Over the last month I have been exchanging e-mail with my former screenwriting and TV/Radio/Film criticism professor Dr. Sharon Hollenback, so I made through hallways, which seemed much more narrow now than they did during my days at SU, until I found her office in Newhouse II. Extremely busy due to mid-term exams and student reviews, I found Sharon wedged into her office surrounded by mountains of papers and books, some of which I was sure were there when I attended school here more than a couple decades prior. Last time I saw Dr. Hollenback was in the summer of 1999 when I made my way through Syracuse en-route to Quebec City in Canada to see Roger Waters perform there in the old city. With a glowing aura of warm energy punctuated by an easy smile, we hugged and agreed to grab dinner the next night. She quickly brought me up to date as to developments at Syracuse, projects she’s involved and those professors still teaching since the days I roamed these halls as a student. She noodled a bunch of phone numbers and e-mail addresses onto a scrap paper before one of her students, who was gracious enough to let me barge in, took the photo you see here. And after I left, I’m sure, sat down with his advisor for sage words of wisdom and encouragement.
From left to right Newhouse I, II & III
Syracuse University’s Dr. Sharon Hollenback, one of my favorite professors and who I’ll always return to visit.
High on the hill is Crouse College home of Syracuse University’s School of Visual and Perfroming Arts and listed on the National Register of Historic Places.
Looking a little eerie just in time for Halloween, the Hall of Languages could stand in for a horror film location on this dreary and moody Syracuse day.
Hendricks Chapel on Syracuse University’s Quad.
I spent the remainder of the day searching for old professors, while bantering with students in several of the studios and work areas before retiring to a downtown hotel and finding a great BBQ dinner and live music at the ‘infamous’ Dinosaur BBQ.
I was amazed to find, while battling bouts of pouring rain the following day, that the pizza parlor where I purchased and consumed many late night slices was still satisfying the needs of students after all these years. Even better, the guy tossing pizza dough, ladling homemade sauce and layering the cheese on those tasty, if not always healthy, pizzas, is the same familiar face that was serving slices when I studied here. Now 84 years old, George, one of Cosmo’s owners works an easier schedule, pretended to remember me, which is just fine, looks much the same and only moves slightly slower, but still services the slices to a new generation of Syracuse University students.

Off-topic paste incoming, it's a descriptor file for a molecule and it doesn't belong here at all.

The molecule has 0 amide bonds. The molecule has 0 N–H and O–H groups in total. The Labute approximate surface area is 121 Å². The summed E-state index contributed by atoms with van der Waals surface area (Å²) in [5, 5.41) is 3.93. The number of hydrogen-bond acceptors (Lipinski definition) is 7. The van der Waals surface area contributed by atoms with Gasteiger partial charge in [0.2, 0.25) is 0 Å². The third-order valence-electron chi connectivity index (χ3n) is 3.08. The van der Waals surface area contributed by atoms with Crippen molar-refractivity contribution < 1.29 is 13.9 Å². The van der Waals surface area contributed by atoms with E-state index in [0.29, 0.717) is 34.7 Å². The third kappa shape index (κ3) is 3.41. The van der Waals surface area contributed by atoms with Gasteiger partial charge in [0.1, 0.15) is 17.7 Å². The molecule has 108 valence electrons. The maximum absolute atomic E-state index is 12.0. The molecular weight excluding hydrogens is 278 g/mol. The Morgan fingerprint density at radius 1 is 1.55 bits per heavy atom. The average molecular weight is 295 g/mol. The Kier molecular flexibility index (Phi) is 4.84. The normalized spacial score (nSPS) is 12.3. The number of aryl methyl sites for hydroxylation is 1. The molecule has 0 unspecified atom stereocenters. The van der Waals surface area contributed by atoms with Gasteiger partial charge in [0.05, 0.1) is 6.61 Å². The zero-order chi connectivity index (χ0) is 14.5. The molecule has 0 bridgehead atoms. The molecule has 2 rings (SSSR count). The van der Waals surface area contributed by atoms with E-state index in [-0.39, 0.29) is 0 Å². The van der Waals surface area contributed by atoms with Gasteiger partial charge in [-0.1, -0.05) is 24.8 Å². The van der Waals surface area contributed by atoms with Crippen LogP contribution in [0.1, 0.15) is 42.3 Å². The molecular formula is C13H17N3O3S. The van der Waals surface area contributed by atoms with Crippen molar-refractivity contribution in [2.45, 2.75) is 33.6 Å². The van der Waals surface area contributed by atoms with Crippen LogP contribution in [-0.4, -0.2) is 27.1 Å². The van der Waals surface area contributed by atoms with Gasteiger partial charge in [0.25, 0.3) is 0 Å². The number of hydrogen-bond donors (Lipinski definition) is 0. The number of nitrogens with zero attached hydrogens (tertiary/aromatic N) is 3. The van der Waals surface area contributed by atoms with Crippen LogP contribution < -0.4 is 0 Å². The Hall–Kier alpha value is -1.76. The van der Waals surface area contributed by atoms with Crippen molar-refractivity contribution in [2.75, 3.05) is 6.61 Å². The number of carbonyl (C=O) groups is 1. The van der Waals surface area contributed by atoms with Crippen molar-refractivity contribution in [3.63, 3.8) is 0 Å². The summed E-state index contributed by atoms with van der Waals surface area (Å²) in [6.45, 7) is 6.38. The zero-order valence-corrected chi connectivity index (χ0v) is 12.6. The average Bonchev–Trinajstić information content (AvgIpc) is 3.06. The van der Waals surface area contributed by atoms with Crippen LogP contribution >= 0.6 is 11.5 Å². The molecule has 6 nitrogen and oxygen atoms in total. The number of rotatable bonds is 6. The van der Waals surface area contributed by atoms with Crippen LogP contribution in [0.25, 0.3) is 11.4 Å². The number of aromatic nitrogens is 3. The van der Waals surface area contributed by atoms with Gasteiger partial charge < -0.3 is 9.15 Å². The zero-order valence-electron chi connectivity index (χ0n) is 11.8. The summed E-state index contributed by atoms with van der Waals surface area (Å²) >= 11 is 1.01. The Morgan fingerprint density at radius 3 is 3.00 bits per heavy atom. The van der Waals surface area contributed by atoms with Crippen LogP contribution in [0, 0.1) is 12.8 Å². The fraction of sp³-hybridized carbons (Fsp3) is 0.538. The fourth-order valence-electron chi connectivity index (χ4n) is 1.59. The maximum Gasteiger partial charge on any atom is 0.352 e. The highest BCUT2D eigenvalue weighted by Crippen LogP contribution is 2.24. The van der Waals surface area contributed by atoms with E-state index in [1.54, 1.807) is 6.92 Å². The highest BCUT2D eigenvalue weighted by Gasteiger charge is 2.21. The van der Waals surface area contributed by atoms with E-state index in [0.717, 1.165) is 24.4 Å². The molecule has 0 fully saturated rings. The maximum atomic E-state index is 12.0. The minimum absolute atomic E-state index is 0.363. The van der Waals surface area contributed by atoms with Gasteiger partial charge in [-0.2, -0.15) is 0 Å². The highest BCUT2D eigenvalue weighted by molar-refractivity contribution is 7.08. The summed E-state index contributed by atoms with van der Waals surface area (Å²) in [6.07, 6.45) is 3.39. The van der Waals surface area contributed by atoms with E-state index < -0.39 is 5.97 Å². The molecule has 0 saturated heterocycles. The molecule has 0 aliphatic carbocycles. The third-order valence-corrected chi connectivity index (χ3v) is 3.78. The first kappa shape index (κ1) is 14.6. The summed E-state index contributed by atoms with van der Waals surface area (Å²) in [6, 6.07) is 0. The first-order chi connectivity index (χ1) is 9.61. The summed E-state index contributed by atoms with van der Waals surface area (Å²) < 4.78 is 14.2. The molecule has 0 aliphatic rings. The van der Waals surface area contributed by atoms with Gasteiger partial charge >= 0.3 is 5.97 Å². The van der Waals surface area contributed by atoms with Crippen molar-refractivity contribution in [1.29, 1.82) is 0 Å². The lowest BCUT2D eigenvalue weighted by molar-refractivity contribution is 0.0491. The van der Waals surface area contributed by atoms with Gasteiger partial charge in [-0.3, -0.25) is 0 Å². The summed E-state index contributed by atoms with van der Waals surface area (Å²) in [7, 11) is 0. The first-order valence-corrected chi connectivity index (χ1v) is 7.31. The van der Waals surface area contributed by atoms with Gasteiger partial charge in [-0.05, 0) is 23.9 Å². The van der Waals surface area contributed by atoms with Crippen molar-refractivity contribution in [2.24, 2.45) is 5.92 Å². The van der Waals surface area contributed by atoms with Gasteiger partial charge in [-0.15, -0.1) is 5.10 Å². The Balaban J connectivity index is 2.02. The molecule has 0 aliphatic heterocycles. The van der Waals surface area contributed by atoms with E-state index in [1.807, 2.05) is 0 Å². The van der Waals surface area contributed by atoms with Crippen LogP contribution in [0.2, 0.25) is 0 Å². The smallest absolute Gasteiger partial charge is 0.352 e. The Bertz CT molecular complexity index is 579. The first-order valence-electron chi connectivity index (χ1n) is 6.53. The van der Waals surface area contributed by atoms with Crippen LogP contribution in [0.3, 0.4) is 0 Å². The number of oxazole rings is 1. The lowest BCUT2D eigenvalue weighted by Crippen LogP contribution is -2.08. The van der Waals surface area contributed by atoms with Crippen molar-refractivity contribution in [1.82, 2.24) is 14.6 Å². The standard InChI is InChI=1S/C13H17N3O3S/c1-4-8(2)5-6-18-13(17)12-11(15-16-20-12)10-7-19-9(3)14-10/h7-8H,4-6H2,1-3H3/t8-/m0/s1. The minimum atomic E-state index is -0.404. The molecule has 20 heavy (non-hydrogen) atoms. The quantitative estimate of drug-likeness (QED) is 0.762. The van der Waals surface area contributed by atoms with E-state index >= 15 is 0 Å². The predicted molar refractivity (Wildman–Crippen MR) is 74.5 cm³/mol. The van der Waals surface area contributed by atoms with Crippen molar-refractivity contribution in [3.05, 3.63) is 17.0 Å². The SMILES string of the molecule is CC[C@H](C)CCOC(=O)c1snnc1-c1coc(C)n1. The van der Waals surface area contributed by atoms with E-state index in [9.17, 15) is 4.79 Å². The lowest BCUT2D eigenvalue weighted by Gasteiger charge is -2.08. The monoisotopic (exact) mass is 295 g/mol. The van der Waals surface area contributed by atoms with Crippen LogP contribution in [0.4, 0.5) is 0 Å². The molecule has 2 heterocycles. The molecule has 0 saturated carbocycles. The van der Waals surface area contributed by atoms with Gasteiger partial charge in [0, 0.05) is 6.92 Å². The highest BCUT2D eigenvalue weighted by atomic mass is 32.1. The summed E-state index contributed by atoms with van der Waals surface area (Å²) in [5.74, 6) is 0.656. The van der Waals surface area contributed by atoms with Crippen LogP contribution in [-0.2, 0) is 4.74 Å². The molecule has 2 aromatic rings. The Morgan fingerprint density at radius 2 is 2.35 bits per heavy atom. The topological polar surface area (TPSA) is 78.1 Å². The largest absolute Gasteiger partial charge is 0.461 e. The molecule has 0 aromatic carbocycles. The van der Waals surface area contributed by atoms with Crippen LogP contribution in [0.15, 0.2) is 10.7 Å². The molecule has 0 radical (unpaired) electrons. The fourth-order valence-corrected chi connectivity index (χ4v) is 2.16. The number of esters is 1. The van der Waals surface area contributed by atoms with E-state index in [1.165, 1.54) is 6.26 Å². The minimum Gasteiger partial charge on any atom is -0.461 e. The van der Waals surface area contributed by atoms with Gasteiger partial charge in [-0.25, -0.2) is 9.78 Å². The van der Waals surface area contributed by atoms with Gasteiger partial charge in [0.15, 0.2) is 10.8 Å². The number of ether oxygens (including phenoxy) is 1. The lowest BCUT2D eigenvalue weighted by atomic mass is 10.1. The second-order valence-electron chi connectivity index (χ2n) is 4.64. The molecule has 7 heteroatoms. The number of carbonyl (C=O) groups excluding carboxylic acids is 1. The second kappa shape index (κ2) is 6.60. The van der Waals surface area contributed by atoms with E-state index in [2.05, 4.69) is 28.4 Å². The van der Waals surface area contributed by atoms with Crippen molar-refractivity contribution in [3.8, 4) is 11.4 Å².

Legendary Cosmo’s Pizza Man George, at 84 still spinning and selling the slices.
That night after a cozy meal of a local’s favorite chinese with Dr. Hollenback and her husband, Dr. David Hollenback, also a communications professor, we carved halloween pumpkins on the kitchen table of the Hollenback’s classic mid-1800’s home just outside Syracuse. We joked about our obsessions, David’s massive collection of old books, Sharon insists there’s no more room in the house, but Dave keeps finding more, and mine with wine–there’s always that ONE bottle I just must find. During our carving ceremony the Hollenback’s only daughter called from Washington DC to check in with mom & dad, who I’m sure wished she could join us amidst of pumpkin guts and seeds. To be sure, I can’t think of a better way to bond, catch up on life and just connect with old and new friends than while creating your Halloween masterpiece. Can you guess who carved which?
After working on these pumpkins for about an hour, we had to take the ceremonial photo. Who carved which?
The next morning after Sharon and Dave probed the local farmer’s market, I shared one last meal at a local diner with some of their other friends before making tracks toward Rochester to meet up with Lyn and Art Elting, the owners of Country Rode Motowerks and the hosts of my next Worldrider presentation.